Learning How to Knit

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I have been crocheting since I was around 9 or 10 years old. It wasn’t exactly a cool hobby for a teenager but I stuck with it anyway. All in all, I have been making crocheted pieces for over 2 decades which seems insane to me.

When I was in college I continued to crochet and would sometimes get some good natured teasing about how in line my personality is with “a granny”. It was also in college that I heard about Julia Roberts and her affinity for knitting on  set. Suddenly, playing with yarn was cool.

While I have been an avid hooker (someone who uses a hook to crochet) in all of my years I had never, ever considered trying to knit.  After all, I had been crocheting so long… But when I was making my 2013 New Year Resolutions, I decided to just do it. The only thing is, it isn’t like I can pick up some needles and start getting after it, is it? In comes tons and tons of research about how I can tackle this resolution that I’m now going to share with you:

Local Yarn Store

If you aren’t already into yarn crafting you may not even know that these places exist. These stores are a mecca for people like me with yarn for days in every possible weight, color, you name it. The interiors often look more like an auntie’s over-sized living room with comfy couches to hang out in. It’s kind of like a coffee house where knitters and crocheters can not just shop but socialize.

Your local yarn store is going to offer a nice selection of classes. Some may cost, like in smaller markets, and in big cities, they might be free. Either way, you’re going to learn skills from somebody who loves knitting enough to not only teach the courses, but work in a yarn store for a living. That is commitment.

Craft Store

Now not all craft stores offer knitting courses. Basically, there has to be a knitter who wants to use the store’s classrooms to teach and if nobody locally has any interest there won’t be courses available. But, it doesn’t hurt to ask the next time you’re in while buying your 30th shade of glitter.

Vocational Technology Center

This may come as a surprise to a lot of you. Vocational Technology Centers, or vo-techs, don’t just offer cosmetology degrees anymore. Often scheduled for evenings and weekends, there are a lot of “hobbyist” courses that can be offered for very, very reasonable tuition rates. The plus side is that you will attend the course every week for several – making new knitting buddies out of classmates at the same time.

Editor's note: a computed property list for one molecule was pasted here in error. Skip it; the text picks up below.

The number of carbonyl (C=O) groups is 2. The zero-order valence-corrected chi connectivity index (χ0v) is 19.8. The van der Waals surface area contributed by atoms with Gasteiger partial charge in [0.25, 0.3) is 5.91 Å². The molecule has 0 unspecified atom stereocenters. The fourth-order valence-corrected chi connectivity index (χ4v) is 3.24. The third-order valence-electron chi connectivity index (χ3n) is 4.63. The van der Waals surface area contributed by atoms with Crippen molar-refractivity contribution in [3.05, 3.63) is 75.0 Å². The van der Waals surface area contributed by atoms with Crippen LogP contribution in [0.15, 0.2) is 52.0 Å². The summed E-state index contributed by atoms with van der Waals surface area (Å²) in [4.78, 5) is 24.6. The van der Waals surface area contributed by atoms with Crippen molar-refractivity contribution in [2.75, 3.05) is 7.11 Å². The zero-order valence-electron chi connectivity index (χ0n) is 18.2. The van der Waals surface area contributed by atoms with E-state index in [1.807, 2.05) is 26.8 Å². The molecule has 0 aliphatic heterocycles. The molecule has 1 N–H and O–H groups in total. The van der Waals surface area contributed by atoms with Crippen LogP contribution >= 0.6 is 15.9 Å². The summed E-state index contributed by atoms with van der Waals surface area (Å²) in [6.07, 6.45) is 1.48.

The courses often revolve around a single project… for example: Learn to Knit a Scarf, Piecing a Nine Patch Quilt, those types of things.

Nursing Home

So, yeah – I’m the type of girl who learned a couple of embroidery stitches in her current repertoire from a nursing home. What?! I used to volunteer at a nursing home in my free time.  I didn’t do anything too serious, in fact, I just talked to residents and tried to help lift spirits of those who didn’t get so many visitors. When I wasn’t proudly being shown photo albums, it was a natural thing for me to bring in my embroidery hoop so that I could keep my hands busy while chatting.

One of the nurses informed me that I should get with a particular resident who was very experienced at my past-time. In my time spent with Mrs. Reynolds, I learned a lot of stitches that I may not know otherwise. She gave me knowledge in return for companionship. I’m not sure who made out better on the deal, but take this to heart: there are lots of people in nursing homes with skills that are quickly becoming extinct and there are plenty of kind and willing senior citizens who would love nothing more than to make a new, young friend and pass their knowledge on for another generation.

Books

I have learned an awful lot from books I’ve borrowed from the library. Library books are free and you can often find out of print books you can no longer purchase. Take a spin online to find some books that have good reviews and see if available at your local library. Guide books can be pricey and not all of them work for everyone. If you find a book that works really well for you, it just might be worth the investment.